Brazil Tech Innovation Gallery

We profile Brazil’s emerging generation of scientist-entrepreneurs, their discoveries, their companies and their financial backers.

Applied science makes the world go around, driving trade and investment while serving as the motor of social, economic and even political transformation.

In tougher economic times, science must pay its way by delivering value. That means serving the needs of the street  where practical needs vie with  the merits of scientific inquiry for its own sake.

Serving the street: science must satisfy  economic and social need to  justify continued funding from public coffers.

Serving the street: science must satisfy economic and social need to justify continued funding from public coffers.

So in the coming weeks, Science for Brazil will shift the spotlight from projects to products, and from pure research to revenue generators. Our Brazil Innovation Gallery will examine a string of new tech companies set up to manage innovation, and the scientists behind them.

Scientist-entrepreneurs ready to exchange the laboratory for the boardroom share a common impetus to put their innovations in the hands of those who can most benefit from these, and a compulsion to use success to drive still greater innovation.

But science getting validation from the marketplace needs more than luck in turning pure research or innovation into solutions and products. All new science involves financial risk. Managing such risk always requires pump-priming, incentives or support from public funding institutions with greater patience or deeper pockets than commercial lenders.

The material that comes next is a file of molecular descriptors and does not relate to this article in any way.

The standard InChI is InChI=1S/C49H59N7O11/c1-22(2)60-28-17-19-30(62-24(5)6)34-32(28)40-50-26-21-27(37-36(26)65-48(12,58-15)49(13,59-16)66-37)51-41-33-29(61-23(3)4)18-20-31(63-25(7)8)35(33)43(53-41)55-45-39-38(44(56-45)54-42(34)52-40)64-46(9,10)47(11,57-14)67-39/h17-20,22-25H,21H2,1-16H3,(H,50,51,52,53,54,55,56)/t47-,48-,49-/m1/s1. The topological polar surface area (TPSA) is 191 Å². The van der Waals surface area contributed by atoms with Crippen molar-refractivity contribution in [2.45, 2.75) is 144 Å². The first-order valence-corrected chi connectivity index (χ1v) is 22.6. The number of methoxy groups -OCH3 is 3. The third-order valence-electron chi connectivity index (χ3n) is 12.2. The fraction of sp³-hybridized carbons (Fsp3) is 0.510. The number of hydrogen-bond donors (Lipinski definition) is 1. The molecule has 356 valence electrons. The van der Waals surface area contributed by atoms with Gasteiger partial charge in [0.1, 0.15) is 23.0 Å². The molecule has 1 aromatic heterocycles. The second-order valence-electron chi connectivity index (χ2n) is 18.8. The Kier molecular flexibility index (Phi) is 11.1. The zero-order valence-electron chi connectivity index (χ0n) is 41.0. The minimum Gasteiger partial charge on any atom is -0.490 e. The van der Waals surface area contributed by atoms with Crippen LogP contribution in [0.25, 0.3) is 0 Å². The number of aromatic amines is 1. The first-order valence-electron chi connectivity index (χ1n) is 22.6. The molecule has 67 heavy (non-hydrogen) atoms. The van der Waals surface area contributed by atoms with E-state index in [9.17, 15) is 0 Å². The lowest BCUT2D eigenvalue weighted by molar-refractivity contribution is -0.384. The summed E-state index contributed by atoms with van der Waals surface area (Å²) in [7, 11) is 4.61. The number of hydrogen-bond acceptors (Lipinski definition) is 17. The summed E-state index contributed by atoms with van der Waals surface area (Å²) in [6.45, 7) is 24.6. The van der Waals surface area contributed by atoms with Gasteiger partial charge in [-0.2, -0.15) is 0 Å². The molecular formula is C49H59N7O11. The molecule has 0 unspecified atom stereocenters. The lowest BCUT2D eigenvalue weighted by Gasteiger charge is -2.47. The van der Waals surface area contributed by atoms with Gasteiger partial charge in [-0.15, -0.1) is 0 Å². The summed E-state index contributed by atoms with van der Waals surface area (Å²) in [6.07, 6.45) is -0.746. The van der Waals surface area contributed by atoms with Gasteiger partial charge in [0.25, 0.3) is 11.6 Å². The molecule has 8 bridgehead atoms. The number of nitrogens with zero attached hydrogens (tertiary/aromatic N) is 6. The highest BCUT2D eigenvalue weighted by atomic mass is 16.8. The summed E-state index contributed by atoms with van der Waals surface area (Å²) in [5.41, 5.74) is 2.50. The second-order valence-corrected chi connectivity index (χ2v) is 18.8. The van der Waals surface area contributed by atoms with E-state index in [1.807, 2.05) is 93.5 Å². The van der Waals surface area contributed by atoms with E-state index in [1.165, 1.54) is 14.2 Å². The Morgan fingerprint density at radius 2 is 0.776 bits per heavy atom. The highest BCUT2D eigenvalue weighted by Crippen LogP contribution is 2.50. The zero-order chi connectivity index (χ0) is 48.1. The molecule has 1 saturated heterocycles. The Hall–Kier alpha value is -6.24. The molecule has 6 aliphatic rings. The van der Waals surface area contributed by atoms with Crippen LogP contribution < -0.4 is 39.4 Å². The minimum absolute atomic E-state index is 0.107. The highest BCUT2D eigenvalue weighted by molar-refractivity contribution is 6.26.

So we’ll  examine the local grant-funding institutions and find out how and to whom they distribute taxpayer funds  – and what the rewards are in terms of patents. And we’ll look at the nascent ecosystem of private  investors or venture capitalists seeking to profit from this made-in-Brazil scientific innovation.

The case studies included in SFB’s innovation gallery won’t form a list that’s either exhaustive or exclusive. Our criteria for inclusion are simple:

  • Focus on finished products and services with potential for patent protection.
  • Generating products and services substantially different from those available in other countries.
  • Product or service already on sale or to reach the market with two years.
  • Product or service with proven economic and/or social benefit matched by existing demand.

We believe this focus on the “appliance of science” matches the more pragmatic spirit of those now responsible for science policy, as a consequence of austerity and budget constraint that’s become Brazil’s “new normal.”

Look out for upcoming case studies of companies offering products and services as varied as phone-based apps for low-cost opthalmological testing; innovative biometric verification systems for use in elections; web-enabled tools for paternity testing; the breeding and marketing of insects to control farm pests; and the licensing a monoclonal antibody for use in cancer treatments.

 

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